Pinot Gris vs. Pinot Grigio

Grapes that are “international” often have different names in different countries. Take Syrah vs. Shiraz, Grenache vs. Garnacha, and of course, Pinot Gris vs. Pinot Grigio. Not only to the different names represent a different language, but typically¬† a different style as well. This is the case with Pinot Gris and Pinot Grigio.

A French vine variety, Pinot Gris is best known for the soft, aromatic wines it produces in Alsace, France. Pinot Grigio, the Italian name for the grape, can produce wines of equal aromatics, but high production of the grape in some areas of Italy has led to wines that are less aromatic, more citrus-driven and lighter-bodied.

Outside of France and Italy, producers of the grape use the name (Pinot Gris or Pinot Grigio) that represents the style they aim to create. So those wines with aromatics of ripe peach, flowers, richer texture and body use the term “Pinot Gris,” while those styles going for a crisper, lighter-bodied style with lots of citrus and refreshing acid term their wines “Pinot Grigio.”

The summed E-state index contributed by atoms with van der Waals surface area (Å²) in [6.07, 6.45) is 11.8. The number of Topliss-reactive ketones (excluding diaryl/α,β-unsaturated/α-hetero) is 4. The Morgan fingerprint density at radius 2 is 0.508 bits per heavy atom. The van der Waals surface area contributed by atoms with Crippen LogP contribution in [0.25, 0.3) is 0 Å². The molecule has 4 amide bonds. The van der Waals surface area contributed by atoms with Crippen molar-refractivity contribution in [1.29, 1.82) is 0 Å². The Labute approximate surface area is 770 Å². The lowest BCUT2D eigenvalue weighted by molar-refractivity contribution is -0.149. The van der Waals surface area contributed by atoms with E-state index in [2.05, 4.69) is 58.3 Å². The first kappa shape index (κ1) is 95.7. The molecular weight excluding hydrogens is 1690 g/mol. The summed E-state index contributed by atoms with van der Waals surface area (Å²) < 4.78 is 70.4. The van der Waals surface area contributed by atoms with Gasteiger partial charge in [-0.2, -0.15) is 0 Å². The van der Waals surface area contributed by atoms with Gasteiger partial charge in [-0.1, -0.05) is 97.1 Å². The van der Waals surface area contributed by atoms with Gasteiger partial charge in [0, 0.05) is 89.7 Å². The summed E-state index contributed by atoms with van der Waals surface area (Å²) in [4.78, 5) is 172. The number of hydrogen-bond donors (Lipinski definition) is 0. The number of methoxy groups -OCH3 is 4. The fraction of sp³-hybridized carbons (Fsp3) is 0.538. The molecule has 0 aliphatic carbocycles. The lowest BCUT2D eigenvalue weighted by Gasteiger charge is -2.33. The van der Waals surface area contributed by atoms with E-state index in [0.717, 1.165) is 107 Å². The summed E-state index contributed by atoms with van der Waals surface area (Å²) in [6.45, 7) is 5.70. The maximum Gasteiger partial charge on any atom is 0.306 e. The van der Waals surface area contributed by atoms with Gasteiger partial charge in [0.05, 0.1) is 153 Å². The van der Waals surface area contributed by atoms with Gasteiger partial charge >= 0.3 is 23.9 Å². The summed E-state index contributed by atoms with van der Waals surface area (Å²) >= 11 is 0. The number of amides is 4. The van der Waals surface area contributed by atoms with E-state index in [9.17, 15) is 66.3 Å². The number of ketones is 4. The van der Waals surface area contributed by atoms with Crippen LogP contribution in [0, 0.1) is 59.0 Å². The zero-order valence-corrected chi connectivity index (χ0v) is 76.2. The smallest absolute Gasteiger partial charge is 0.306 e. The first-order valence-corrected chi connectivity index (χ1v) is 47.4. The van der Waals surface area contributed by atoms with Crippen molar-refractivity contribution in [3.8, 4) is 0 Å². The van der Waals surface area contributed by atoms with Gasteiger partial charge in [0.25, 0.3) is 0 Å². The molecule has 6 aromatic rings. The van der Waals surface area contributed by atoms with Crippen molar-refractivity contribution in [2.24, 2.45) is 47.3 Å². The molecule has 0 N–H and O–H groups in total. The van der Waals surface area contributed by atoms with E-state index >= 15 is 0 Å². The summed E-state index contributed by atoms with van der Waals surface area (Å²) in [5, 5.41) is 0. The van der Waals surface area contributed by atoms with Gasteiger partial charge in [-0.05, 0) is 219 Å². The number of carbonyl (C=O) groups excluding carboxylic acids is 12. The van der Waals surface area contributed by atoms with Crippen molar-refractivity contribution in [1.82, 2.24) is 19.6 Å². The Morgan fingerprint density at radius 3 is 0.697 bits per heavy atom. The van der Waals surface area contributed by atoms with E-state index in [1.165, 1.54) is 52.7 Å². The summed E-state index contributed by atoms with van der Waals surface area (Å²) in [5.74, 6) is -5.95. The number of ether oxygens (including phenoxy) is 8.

Oregon is one of those places that adopted the name and style of “Pinot Gris.” Actually, it’s against the law in Oregon to name it anything else. And true to name and style, the Pinot Gris of Oregon mirrors the same aromatic intensity and rich texture of the wines of Alsace. And yet, they certainly can hold their own as well.

bentonlanelabelToday’s feature is the Benton Lane Pinot Gris, one of our all time favorites. With ripe peach, crisp apple and flowers on the nose, the palate has a zingy mineral-driven acidity that keeps that rich texture in check. Utterly delightful and a great August wine ūüôā